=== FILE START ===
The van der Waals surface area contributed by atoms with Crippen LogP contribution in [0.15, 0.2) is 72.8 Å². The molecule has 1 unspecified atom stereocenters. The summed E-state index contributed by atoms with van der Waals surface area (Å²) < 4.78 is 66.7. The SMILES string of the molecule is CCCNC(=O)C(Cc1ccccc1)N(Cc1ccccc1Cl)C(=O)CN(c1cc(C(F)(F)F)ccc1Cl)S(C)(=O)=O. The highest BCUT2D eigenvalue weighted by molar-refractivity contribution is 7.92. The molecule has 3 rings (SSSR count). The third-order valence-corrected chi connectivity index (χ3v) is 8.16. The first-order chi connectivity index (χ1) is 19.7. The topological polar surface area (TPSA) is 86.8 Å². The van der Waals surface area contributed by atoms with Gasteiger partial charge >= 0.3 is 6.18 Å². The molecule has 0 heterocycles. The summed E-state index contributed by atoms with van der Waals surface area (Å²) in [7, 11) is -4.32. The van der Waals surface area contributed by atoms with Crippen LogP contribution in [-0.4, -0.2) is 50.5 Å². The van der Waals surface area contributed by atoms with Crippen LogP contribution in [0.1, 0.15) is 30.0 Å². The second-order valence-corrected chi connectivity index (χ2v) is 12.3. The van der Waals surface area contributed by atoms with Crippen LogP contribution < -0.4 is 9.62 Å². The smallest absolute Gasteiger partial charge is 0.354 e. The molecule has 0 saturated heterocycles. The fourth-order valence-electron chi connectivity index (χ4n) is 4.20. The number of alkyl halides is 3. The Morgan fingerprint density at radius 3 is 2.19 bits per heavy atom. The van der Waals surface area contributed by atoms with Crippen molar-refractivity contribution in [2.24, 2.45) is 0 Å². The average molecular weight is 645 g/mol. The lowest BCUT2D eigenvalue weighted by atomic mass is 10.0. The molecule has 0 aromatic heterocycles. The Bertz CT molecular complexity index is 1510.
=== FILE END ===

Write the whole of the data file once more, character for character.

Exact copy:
The van der Waals surface area contributed by atoms with Crippen LogP contribution in [0.15, 0.2) is 72.8 Å². The molecule has 1 unspecified atom stereocenters. The summed E-state index contributed by atoms with van der Waals surface area (Å²) < 4.78 is 66.7. The SMILES string of the molecule is CCCNC(=O)C(Cc1ccccc1)N(Cc1ccccc1Cl)C(=O)CN(c1cc(C(F)(F)F)ccc1Cl)S(C)(=O)=O. The highest BCUT2D eigenvalue weighted by molar-refractivity contribution is 7.92. The molecule has 3 rings (SSSR count). The third-order valence-corrected chi connectivity index (χ3v) is 8.16. The first-order chi connectivity index (χ1) is 19.7. The topological polar surface area (TPSA) is 86.8 Å². The van der Waals surface area contributed by atoms with Gasteiger partial charge >= 0.3 is 6.18 Å². The molecule has 0 heterocycles. The summed E-state index contributed by atoms with van der Waals surface area (Å²) in [7, 11) is -4.32. The van der Waals surface area contributed by atoms with Crippen LogP contribution in [-0.4, -0.2) is 50.5 Å². The van der Waals surface area contributed by atoms with Crippen LogP contribution in [0.1, 0.15) is 30.0 Å². The second-order valence-corrected chi connectivity index (χ2v) is 12.3. The van der Waals surface area contributed by atoms with Crippen LogP contribution < -0.4 is 9.62 Å². The smallest absolute Gasteiger partial charge is 0.354 e. The molecule has 0 saturated heterocycles. The fourth-order valence-electron chi connectivity index (χ4n) is 4.20. The number of alkyl halides is 3. The Morgan fingerprint density at radius 3 is 2.19 bits per heavy atom. The van der Waals surface area contributed by atoms with Crippen molar-refractivity contribution in [2.24, 2.45) is 0 Å². The average molecular weight is 645 g/mol. The lowest BCUT2D eigenvalue weighted by atomic mass is 10.0. The molecule has 0 aromatic heterocycles. The Bertz CT molecular complexity index is 1510.